Lol I did the joke from the Eastern Tradition side of things now it’s time for some good Western Religious jokes!
These are two of my favorite, Enjoy!
There was once a priest who went to see the world after taking his oath. After many years of wandering, he finally arrived in a small village in the middle of nowhere. The people there believed in the same religion as he did, but they had no church; they had to go to the nearest one which was in a small town 25 km’s from there. The priest took the initiative, asked the Church for support, and with the help of the local men they built their own temple. From there on, he was celebrating the Sunday masses, joining together men and women in Holy Matrimony, and saying prayers at the funerals.
Many years passed by like that.
At the end of an ordinary mass, in early spring, on a chilly Sunday morning he was just guiding the people out of the church, was about to close the gates when an unknown man stepped into the churchyard.
With his dirty and torn clothes, he stood before the priest and said:
- Priest, please be good and give me half a lemon! – the priest was a good man, and even though he thought the request was a bit strange, he went back to the rectory, took out a lemon, cut it in half, took it back to the man and gave it to him, who looked back to the priest with gratitude. However, the priest was curious. He asked:
- Son, why do you need this half of a lemon? – with a fright on his face, and before the priest could have said a thing, he rushed out of the churchyard gate and took off.
A week later, around the same time, when the priest was leaving the church, he found himself in front of the same man in the churchyard. The man said:
- Priest, please be good and give me half a lemon! – the priest was surprised by the appearance of the man and his strange request. Of course he was good, went back to the rectory, and brought the half lemon. Placed it in the stranger’s hand and immediately he asked:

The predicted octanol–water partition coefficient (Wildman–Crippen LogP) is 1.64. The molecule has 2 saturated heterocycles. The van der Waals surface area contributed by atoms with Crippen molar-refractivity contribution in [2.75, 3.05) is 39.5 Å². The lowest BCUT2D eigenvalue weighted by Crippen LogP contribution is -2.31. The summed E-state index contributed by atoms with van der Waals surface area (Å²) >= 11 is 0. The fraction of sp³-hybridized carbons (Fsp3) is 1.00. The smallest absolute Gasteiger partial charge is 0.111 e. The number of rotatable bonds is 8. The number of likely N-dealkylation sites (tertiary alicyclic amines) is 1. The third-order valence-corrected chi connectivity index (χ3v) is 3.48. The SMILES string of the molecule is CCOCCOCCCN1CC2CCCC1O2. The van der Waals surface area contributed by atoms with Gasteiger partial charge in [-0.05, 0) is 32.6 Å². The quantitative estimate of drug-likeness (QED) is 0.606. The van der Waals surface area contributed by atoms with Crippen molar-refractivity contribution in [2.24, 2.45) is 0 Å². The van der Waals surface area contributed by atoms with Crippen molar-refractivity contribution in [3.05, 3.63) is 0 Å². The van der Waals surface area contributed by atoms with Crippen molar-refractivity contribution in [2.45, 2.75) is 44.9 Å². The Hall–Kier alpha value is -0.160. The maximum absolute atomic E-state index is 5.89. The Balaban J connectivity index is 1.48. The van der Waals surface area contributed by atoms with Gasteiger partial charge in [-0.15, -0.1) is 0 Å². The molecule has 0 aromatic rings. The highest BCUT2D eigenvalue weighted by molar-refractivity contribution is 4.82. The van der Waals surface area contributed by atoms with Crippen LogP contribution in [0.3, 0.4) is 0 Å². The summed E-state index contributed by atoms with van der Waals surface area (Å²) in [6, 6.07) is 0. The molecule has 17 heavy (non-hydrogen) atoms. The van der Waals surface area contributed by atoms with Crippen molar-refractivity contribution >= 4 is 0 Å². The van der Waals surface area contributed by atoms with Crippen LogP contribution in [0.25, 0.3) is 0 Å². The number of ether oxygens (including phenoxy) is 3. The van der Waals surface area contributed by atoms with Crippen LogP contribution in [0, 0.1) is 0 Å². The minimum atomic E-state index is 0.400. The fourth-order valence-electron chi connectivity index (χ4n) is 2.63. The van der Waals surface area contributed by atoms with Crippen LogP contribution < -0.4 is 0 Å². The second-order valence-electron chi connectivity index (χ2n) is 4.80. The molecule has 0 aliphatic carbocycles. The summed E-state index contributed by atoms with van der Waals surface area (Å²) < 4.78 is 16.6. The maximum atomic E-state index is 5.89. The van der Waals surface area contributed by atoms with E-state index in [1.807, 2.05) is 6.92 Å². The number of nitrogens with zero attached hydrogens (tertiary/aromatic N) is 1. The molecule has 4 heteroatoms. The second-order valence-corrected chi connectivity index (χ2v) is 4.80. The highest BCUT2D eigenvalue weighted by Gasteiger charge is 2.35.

- Here it is, my dear son, but please tell me why do you need this half a lemon? – the man was obviously frightened and immediately ran away but the priest was not sluggish either and ran after him. He wasn’t in a very good condition, he has never run so much and so fast before so he was out of breath by the end of the village, almost fainted. He thought the strange man might appear again next week, and it would be nice if he could keep up with him, so he spent his week working on his cardio. It turned out to be a good idea, because as he thought, the stranger entered the churchyard on Sunday. The priest didn’t even wait for the request, he was good, and brought the half lemon. He received these words from the man:
- Thank you priest for being so good and giving me half a lemon.
- Don’t mention it son, -said the priest- but please tell me, what do you need it for?! – by the time he finished his sentence the man was already running, but the priest was close behind. They were running for a while and the priest was starting to feel exhausted when they arrived at a wide and swift river. The stranger without thinking threw himself into the river and swam across the river and disappeared on the other side. The priest didn’t follow because he couldn’t swim. He was annoyed when he got home. He spent the next week learning to swim at the swimming pool in the small town 25 km’s away. He was anxiously waiting for the next Sunday; now he was sure that the weird fellow would visit again. On Sunday, as he was closing the church, the gate creaked, and entered the man:
- Priest, please be good and give me half a lemon! – the priest was good, went back, put on his swimming trunks, his running shoes, grabbed half of the lemon and took it to the stranger: